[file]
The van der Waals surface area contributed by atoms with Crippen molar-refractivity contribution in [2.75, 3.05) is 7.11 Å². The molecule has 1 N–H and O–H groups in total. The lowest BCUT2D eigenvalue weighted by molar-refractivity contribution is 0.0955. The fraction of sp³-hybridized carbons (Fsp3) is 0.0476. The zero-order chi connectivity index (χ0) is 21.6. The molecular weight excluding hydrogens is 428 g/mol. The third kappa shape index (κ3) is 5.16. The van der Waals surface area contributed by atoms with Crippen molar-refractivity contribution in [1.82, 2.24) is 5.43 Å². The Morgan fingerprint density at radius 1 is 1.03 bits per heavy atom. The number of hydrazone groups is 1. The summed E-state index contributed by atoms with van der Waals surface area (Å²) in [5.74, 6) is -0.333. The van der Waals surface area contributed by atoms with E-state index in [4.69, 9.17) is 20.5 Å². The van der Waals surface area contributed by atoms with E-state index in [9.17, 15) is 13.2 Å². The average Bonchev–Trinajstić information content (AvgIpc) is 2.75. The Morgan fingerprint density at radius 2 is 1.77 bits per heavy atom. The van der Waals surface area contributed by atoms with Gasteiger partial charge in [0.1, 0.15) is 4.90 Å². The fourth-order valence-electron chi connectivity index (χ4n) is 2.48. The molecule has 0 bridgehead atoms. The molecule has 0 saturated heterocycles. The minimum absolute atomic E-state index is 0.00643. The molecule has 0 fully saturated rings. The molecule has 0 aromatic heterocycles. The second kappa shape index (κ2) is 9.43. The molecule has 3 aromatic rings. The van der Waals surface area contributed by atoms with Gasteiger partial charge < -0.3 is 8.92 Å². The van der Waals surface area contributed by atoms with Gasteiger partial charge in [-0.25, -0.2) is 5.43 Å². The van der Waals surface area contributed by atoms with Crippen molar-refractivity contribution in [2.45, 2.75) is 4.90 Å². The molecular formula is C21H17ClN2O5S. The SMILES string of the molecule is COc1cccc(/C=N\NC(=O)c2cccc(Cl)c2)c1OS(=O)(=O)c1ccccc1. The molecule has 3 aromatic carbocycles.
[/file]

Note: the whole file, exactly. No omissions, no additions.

The van der Waals surface area contributed by atoms with Crippen molar-refractivity contribution in [2.75, 3.05) is 7.11 Å². The molecule has 1 N–H and O–H groups in total. The lowest BCUT2D eigenvalue weighted by molar-refractivity contribution is 0.0955. The fraction of sp³-hybridized carbons (Fsp3) is 0.0476. The zero-order chi connectivity index (χ0) is 21.6. The molecular weight excluding hydrogens is 428 g/mol. The third kappa shape index (κ3) is 5.16. The van der Waals surface area contributed by atoms with Crippen molar-refractivity contribution in [1.82, 2.24) is 5.43 Å². The Morgan fingerprint density at radius 1 is 1.03 bits per heavy atom. The number of hydrazone groups is 1. The summed E-state index contributed by atoms with van der Waals surface area (Å²) in [5.74, 6) is -0.333. The van der Waals surface area contributed by atoms with E-state index in [4.69, 9.17) is 20.5 Å². The van der Waals surface area contributed by atoms with E-state index in [9.17, 15) is 13.2 Å². The average Bonchev–Trinajstić information content (AvgIpc) is 2.75. The Morgan fingerprint density at radius 2 is 1.77 bits per heavy atom. The van der Waals surface area contributed by atoms with Gasteiger partial charge in [0.1, 0.15) is 4.90 Å². The fourth-order valence-electron chi connectivity index (χ4n) is 2.48. The molecule has 0 bridgehead atoms. The molecule has 0 saturated heterocycles. The minimum absolute atomic E-state index is 0.00643. The molecule has 0 fully saturated rings. The molecule has 0 aromatic heterocycles. The second kappa shape index (κ2) is 9.43. The molecule has 3 aromatic rings. The van der Waals surface area contributed by atoms with Gasteiger partial charge < -0.3 is 8.92 Å². The van der Waals surface area contributed by atoms with Gasteiger partial charge in [-0.25, -0.2) is 5.43 Å². The van der Waals surface area contributed by atoms with Crippen molar-refractivity contribution in [2.45, 2.75) is 4.90 Å². The molecular formula is C21H17ClN2O5S. The SMILES string of the molecule is COc1cccc(/C=N\NC(=O)c2cccc(Cl)c2)c1OS(=O)(=O)c1ccccc1. The molecule has 3 aromatic carbocycles.